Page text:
Numlock News: July 15, 2020 • Gliders, Sliders, Firefighters
By Walt Hickey
On May 1 Colorado saw the rollout of legalized sports betting, which is some incredibly poor timing. Still, people got in on some action, wagering $25.6 million according to the state division of gaming. Given the dearth of sports in general, one must wonder what precisely people actually threw money on, and charmingly the answer was ping pong. Table tennis, a delightfully socially distanced sport, was the most popular, with $6.6 million in wagers, followed by MMA, baseball, soccer and golf.
White Castle will begin tests on a robot arm that can cook french fries and other food. Food prep can be notoriously difficult to automate, but new demand for a kitchen with as little human contact as possible is speeding up experimentation behind the grill. The robot, “Flippy” as it’s deemed by Miso Robotics in California, costs $30,000 and carries a $1,500 monthly service fee, and as a former line cook let me say how dare you. Can Flippy scrape the crap off the floor of the walk-in? No? Can Flippy cover front of house when Sarah calls out with a cold but you know for a fact she’s still hungover? How about bum you a smoke out back by the dumpster? Can Flippy empty a grease trap? Flippy’s not pulling its weight around here — a weight I guesstimate is probably like 700 pounds — and I won’t stand for it.
About 1.2 million South Koreans aged 15 to 29 are not in education, employment or training, which reflects a group of economically disengaged youth that oftentimes do so by choice. A survey found 38 percent of that group were unemployed by choice and happier, and in March 400,000 young people did not work and were not seeking it. Before the pandemic, the percentage of 25 to 29-year-olds in South Korea who were unemployed was higher than all other wealthy developed countries. There’s one significant reason for particularly women to check out of the economy: the country’s gender pay gap is worst in the OECD nations, with men earning 32.5 percent more than women.
NOAA has been rolling out a fleet of autonomous self-propelling underwater vehicles across the Atlantic in order to get critical information about the conditions that fuel hurricanes. They’ve built the fleet from a modest pair of two underwater gliders in 2014 to a veritable armada of 30 gliders. Ready to be dumped in the waters outside of coastal areas, these vehicles report back on the ocean temperatures that could invigorate cyclones. Without the robots, NOAA can have around 5,000 observations around a storm; with them, they can get as many as 100,000 observations on which to base a weather model.
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A Morning Consult poll conducted July 7 to 9 found that 18 percent of U.S. adults reported seeing the digital film of Hamilton that dropped on Disney+ on July 3. The success of the film has turned more Americans on to professional recordings of Broadway shows, with 77 percent of U.S. adults reporting they’d be more interested in watching those captures. This is just the news a medium rocked by twin disasters — first, the mandatory shutdowns that all but ended the possibility of public performances and forced a total financial collapse of all existing theatrical productions, and then second and more importantly, the residual impact of the 2019 film Cats potentially tuning a generation away from theater — needed to hear.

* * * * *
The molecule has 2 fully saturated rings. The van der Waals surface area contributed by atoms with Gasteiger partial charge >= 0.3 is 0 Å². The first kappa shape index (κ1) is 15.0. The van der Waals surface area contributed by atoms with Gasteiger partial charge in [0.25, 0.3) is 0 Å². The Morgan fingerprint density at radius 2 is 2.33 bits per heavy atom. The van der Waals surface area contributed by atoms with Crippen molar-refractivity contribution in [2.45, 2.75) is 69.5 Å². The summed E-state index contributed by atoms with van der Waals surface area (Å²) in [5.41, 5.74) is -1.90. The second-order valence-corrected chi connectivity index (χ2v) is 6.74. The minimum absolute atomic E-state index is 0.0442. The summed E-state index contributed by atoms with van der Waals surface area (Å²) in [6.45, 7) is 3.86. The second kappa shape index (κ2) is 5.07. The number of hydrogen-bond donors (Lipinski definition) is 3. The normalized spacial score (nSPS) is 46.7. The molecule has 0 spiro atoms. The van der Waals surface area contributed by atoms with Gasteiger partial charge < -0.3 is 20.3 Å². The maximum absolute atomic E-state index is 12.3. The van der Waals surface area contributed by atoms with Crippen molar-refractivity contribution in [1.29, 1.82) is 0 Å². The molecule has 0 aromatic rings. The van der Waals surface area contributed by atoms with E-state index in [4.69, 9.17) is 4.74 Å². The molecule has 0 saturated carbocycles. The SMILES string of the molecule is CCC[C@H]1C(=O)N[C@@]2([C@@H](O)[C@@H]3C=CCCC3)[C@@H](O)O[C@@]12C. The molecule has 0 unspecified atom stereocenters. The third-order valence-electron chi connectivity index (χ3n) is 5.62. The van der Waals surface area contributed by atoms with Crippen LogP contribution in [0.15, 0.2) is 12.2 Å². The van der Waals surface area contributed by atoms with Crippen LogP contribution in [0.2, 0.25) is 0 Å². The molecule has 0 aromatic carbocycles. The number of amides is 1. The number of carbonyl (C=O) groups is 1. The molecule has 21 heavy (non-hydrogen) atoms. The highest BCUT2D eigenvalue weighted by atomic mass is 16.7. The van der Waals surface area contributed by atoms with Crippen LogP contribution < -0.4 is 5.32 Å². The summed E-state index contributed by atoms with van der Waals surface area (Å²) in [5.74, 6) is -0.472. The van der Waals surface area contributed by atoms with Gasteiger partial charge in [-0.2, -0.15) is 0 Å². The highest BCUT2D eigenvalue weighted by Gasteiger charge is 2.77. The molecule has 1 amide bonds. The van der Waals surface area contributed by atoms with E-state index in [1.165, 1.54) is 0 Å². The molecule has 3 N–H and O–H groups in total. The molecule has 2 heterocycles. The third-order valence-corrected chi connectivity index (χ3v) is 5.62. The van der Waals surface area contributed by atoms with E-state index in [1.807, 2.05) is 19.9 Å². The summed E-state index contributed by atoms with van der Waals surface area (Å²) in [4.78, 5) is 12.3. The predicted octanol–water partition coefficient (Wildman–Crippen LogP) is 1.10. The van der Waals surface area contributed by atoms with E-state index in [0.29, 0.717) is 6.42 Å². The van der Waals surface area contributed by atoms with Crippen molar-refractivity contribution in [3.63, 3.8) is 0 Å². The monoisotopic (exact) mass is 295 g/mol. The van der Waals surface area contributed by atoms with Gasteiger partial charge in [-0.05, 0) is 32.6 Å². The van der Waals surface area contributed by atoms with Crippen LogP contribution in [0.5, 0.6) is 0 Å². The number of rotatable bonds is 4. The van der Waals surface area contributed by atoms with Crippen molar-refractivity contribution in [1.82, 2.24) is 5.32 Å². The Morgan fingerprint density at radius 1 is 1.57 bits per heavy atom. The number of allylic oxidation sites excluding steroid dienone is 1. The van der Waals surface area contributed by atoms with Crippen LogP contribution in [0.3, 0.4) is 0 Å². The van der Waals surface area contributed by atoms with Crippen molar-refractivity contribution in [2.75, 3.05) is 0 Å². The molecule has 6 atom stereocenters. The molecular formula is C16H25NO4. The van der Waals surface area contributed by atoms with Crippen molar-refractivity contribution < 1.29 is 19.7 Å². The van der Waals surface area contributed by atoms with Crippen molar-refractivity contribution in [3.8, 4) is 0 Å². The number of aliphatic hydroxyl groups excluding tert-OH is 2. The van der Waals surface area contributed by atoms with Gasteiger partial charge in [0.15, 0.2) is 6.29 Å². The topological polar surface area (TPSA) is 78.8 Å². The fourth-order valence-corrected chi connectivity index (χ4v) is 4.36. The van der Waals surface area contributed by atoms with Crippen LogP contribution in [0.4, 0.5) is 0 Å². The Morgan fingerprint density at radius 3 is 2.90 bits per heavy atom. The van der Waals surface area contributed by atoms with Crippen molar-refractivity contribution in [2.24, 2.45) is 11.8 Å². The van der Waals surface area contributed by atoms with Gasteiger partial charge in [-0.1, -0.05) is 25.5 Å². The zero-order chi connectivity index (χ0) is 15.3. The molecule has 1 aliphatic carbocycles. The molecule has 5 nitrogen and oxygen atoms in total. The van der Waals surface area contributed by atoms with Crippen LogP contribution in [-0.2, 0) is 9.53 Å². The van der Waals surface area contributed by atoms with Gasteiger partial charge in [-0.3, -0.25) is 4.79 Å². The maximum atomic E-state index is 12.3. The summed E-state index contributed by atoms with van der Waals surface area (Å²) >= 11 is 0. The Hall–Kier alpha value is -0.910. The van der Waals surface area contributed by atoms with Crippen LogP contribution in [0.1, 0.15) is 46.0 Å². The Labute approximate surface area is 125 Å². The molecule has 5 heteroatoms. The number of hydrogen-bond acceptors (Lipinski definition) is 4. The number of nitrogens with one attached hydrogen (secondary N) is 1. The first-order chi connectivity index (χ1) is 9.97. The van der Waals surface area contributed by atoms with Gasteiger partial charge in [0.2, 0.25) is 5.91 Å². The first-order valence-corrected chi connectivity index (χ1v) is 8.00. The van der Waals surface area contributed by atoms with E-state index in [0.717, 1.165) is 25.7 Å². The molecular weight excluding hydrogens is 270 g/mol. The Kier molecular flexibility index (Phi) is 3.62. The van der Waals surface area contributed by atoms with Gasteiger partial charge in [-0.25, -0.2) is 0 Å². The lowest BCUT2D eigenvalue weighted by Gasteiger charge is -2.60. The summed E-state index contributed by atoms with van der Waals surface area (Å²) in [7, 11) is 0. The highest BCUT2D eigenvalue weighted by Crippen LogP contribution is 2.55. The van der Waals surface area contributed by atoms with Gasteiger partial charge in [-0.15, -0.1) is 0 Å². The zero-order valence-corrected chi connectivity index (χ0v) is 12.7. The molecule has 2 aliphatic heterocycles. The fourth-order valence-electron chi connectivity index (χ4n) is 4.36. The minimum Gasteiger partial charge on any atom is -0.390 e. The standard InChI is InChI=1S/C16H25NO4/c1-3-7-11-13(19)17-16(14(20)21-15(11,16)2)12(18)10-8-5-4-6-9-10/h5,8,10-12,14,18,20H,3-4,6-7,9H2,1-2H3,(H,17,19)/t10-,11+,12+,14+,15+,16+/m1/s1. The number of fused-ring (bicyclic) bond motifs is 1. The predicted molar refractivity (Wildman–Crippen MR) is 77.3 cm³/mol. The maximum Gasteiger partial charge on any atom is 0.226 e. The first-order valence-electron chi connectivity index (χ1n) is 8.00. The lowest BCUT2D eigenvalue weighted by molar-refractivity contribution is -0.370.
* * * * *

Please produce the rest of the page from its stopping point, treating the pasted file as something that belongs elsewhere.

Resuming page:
The U.S. Forest Service used to spend money on lots of things in order to improve the health and safety of forests, but now it spends most of its money on just one thing, putting fires out. The fire suppression component of their budget grew from 15 percent to 55 percent in recent years, and that had been expected to rise to 66 percent of the budget by 2021. This wasn’t because the forestry service had been rewarded with more budget to fight fires, more that they’re shifting money away from preventative management in order to take care of immediate fire dangers. In 2018, though, Congress passed the fire funding fix, which will provide $2.25 billion per year for wildfire prevention to Agriculture and Interior, and will increase that by $100 million each year through 2027. The goal is to restore the forests to balance so they’re not tinderboxes primed to burn.
A new study published in Nature argues that a strategy called enhanced rock weathering can capture 500 million to 2 billion metric tons of carbon dioxide at a cost of $80 to $180 per metric ton. The gist is that basalt would be ground into granules and spread across fields so the minerals within — silicon, calcium, magnesium, iron, aluminum — are absorbed and leached into water bodies, which lowers acidity and enables the water to absorb more carbon dioxide from the atmosphere. This would have the neat secondary effect of replenishing soil and reducing soil acidity, while safely settling carbon now in the air into the bodies of deceased plankton.
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